'Explanation.- For the removal of doubts, it is hereby declared that the exami-nation of any person under this sub-section may be not merely in respect of any books of account, other documents or assets found as a result of the search, but also in respect of all matters relevant for the purposes of any investigation connected with any proceeding under the Indian Income-tax Act, 1922 (11 of 1922), or under this Act.”

Here, it would be relevant to point out that the statements u/s 132(4) are recorded by administering oath which is presumed to be carrying truth in view of the provisions of section 181 and section 193 of the Indian Penal Code which provide for imprisonment if a false statement is given.

Therefore there is a considerable importance of statements recorded u/s 132(4) during search and seizure operations, which is clear from the intent of Legislature as it thought fit to include a separate sub-section 132(4) for recording of statement during a search operation. However, it is further most pertinent to mention here is that the words 'may be used in evidence in any proceedings' appearing in section 132(4) are of great significance. The Legislature seems to be aware that some admissions may be made at the time of search which may be true, but for which sufficient corroborative evidence may not be found.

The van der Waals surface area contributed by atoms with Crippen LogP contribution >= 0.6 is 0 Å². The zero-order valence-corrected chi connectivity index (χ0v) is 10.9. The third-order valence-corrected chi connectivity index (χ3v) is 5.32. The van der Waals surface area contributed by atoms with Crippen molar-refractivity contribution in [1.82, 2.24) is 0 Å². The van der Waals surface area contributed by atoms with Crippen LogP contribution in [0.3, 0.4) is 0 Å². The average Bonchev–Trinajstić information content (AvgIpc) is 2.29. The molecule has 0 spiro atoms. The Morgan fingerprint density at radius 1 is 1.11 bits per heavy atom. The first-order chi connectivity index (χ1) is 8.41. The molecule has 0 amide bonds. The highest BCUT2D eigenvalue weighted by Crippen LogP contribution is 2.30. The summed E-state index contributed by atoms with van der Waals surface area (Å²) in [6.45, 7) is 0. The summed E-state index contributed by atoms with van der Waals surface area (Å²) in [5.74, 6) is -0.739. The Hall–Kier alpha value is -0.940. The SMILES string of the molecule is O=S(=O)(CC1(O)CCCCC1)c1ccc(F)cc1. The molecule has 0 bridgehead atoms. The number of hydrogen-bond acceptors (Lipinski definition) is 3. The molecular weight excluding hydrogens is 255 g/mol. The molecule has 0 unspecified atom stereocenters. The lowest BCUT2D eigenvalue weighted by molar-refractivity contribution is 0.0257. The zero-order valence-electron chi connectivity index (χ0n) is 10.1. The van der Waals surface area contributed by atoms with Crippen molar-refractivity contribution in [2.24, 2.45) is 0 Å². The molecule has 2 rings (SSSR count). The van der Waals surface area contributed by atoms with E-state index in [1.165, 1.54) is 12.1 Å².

The word 'statement' is defined neither in the Income-tax Act nor in the Indian Evidence Act, and, hence, it assumes its dictionary meaning of 'something that is stated'.

The Division Bench of the Kerala High Court in CIT v. Hotel Meriya [2011] 332 ITR 537 /[2010] 195 Taxman 459 (Ker.) considered the scope of a statement recorded under Section 132(4) and found that such statement recorded by the officer as well as the documents seized would come within the purview of evidence under the Income-tax Act read with Section 3 of the Evidence Act. The necessary corollary is that such an evidence should be admissible for the purpose of search assessments too. The Explanation to Section 132(4) of the Income Tax Act was also noticed by the Division Bench to further emphasize that the evidence so collected would be relevant in all purposes connected with any proceedings of the Income Tax Act.